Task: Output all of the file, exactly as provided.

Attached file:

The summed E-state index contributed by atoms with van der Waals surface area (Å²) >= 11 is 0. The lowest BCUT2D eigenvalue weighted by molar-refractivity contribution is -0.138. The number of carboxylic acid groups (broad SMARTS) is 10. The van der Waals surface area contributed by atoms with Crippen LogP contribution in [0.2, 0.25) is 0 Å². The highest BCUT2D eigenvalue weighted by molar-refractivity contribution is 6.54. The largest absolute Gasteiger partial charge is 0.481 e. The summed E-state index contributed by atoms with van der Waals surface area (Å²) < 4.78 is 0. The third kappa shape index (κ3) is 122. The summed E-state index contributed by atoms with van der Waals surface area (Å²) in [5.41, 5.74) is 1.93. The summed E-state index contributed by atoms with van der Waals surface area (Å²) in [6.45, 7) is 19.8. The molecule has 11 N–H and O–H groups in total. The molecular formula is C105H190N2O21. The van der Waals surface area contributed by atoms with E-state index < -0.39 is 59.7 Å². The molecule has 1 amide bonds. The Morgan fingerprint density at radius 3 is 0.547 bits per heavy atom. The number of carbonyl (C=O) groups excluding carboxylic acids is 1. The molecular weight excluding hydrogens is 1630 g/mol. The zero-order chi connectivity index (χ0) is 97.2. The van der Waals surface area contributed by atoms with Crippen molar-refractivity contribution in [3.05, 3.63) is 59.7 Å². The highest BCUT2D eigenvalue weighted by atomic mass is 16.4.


The summed E-state index contributed by atoms with van der Waals surface area (Å²) >= 11 is 0. The lowest BCUT2D eigenvalue weighted by molar-refractivity contribution is -0.138. The number of carboxylic acid groups (broad SMARTS) is 10. The van der Waals surface area contributed by atoms with Crippen LogP contribution in [0.2, 0.25) is 0 Å². The highest BCUT2D eigenvalue weighted by molar-refractivity contribution is 6.54. The largest absolute Gasteiger partial charge is 0.481 e. The summed E-state index contributed by atoms with van der Waals surface area (Å²) < 4.78 is 0. The third kappa shape index (κ3) is 122. The summed E-state index contributed by atoms with van der Waals surface area (Å²) in [5.41, 5.74) is 1.93. The summed E-state index contributed by atoms with van der Waals surface area (Å²) in [6.45, 7) is 19.8. The molecule has 11 N–H and O–H groups in total. The molecular formula is C105H190N2O21. The van der Waals surface area contributed by atoms with E-state index < -0.39 is 59.7 Å². The molecule has 1 amide bonds. The Morgan fingerprint density at radius 3 is 0.547 bits per heavy atom. The number of carbonyl (C=O) groups excluding carboxylic acids is 1. The molecular weight excluding hydrogens is 1630 g/mol. The zero-order chi connectivity index (χ0) is 97.2. The van der Waals surface area contributed by atoms with Crippen molar-refractivity contribution in [3.05, 3.63) is 59.7 Å². The highest BCUT2D eigenvalue weighted by atomic mass is 16.4.